- 2 LE, 4 Ex, 4 Lo
- Chikushi - Nishitetsu Ogōri
- 2 LE, 2 Ex, 2 Lo (north of Chikushi as Ex), 2 Lo
- Nishitetsu Ogōri - Miyanojin
- 2 LE, 2 Ex, 2 Lo
- Miyanojin - Hanabatake
- 2 LE, 2 Ex, 2 Lo, 2 Lo through to Amagi Line
- Hanabatake - Daizenji
- 2 Lo, 4 Lo
- Daizenji - Ōmuta
- 2 LE, 2 Lo
- lower case shows some trains stop
- e1: Expresses only for Chikushi stop
- e2: Expresses only down for Nishitetsu Ogōri, some ups from Hanabatake, Shikenjōmae, Tsubuku, Nishitetsu Yanagawa stop
|Nishitetsu Fukuoka (Tenjin)||西鉄福岡 (天神)||0.0||Ex LE||Chūō-ku,
|Nishitetsu Futsukaichi||西鉄二日市||15.2||Ex LE||
|Nishitetsu Kurume||西鉄久留米||38.6||Ex LE|
|Nishitetsu Yanagawa||西鉄柳川||58.4||Ex LE|
|This section does not cite any references or sources. (March 2012)|
The Kyushu Railway (九州鉄道 Kyūshū Tetsudō?)[Note 2] built and operated the first Interurban railway line in Kyushu from Fukuoka, planned to extend to Kumamoto, but difficulty in securing a corridor south of Omuta resulted in that plan being abandoned.
- April 12, 1924: Fukuoka (presently Nishitetsu Fukuoka (Tenjin)) - Kurume (presently Nishitetsu Kurume) opened by the Kyushu Railway (II). 1,435mm gauge, electrified, double tracked
- December 28, 1932: Kurume - Tsubuku opened, single tracked
- June 22, 1937: The Ōkawa Railway was merged into the Kyushu Railway. Kamikurume - Tsubuku - Daizenji - Enokizu became a part of Kūshū Railway network, single tracked, 1,067 mm (3 ft 6 in) gauge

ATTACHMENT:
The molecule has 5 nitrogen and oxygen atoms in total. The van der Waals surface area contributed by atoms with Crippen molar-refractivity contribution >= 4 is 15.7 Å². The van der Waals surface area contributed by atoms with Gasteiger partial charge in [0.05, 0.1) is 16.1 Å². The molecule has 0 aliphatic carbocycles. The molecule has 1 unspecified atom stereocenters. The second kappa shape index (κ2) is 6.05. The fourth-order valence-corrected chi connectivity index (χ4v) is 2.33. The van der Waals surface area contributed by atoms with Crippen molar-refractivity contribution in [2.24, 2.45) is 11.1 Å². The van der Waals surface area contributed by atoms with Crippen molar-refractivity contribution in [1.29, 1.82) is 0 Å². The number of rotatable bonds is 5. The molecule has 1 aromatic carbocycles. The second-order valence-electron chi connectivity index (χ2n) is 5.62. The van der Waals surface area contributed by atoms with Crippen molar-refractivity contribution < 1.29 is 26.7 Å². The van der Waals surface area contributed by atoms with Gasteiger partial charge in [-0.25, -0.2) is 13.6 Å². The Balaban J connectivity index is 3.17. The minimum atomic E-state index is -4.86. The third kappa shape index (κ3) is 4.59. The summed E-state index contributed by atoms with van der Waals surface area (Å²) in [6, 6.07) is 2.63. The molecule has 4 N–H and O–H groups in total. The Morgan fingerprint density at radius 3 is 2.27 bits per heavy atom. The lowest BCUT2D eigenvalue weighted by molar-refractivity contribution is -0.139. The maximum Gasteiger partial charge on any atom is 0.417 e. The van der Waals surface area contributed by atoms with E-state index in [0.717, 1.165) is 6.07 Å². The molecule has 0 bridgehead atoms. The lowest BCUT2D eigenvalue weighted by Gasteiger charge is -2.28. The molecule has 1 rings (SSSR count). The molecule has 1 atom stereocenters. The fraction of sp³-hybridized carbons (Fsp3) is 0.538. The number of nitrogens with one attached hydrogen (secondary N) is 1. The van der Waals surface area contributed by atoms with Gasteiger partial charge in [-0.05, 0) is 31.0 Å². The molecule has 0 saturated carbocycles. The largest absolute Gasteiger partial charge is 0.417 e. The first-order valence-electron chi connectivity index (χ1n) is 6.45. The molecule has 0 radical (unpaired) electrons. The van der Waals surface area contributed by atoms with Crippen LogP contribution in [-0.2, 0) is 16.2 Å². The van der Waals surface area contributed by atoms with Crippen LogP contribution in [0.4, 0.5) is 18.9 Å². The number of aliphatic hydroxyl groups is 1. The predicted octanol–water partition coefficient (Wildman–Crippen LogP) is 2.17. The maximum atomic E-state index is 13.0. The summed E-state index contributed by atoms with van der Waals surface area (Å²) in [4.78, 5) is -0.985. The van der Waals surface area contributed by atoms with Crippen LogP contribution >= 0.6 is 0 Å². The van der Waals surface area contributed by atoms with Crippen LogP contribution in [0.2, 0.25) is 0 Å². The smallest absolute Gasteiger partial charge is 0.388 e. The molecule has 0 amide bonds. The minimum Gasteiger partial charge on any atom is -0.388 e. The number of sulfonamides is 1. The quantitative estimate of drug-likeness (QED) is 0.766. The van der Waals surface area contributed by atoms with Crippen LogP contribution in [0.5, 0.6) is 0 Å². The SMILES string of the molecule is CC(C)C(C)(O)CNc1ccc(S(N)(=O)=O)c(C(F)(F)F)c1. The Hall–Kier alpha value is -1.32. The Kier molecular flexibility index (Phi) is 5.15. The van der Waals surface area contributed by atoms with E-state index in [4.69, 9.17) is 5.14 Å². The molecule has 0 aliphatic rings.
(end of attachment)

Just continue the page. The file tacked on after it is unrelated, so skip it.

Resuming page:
- October 1, 1937: Tsubuku - Daizenji of ex-Ōkawa Railway regauged to 1,435 mm (4 ft 8 1⁄2 in) (the remainder abandoned later). Daizenji - Yanagawa (presently Nishitetsu Yanagawa) opened
- December 1, 1938: Fukuoka - Tsubuku from Tram Act to Local Railway Act
- September 1, 1938: Yanagawa - Nakashima (presently Nishitetsu Nakashima) opened
- October 1. 1938: Nakashima - Sakaemachi (presently Shin-Sakaemachi) opened
- July 1, 1939: Sakaemachi - Ōmuta opened, the line completed
- September 19, 1942: Kyushu Electric Tramway (九州電気軌道 Kyūshū Denki Kidō?) merged, under wartime condition, Kyushu Railway and some other railway companies in Fukuoka Prefecture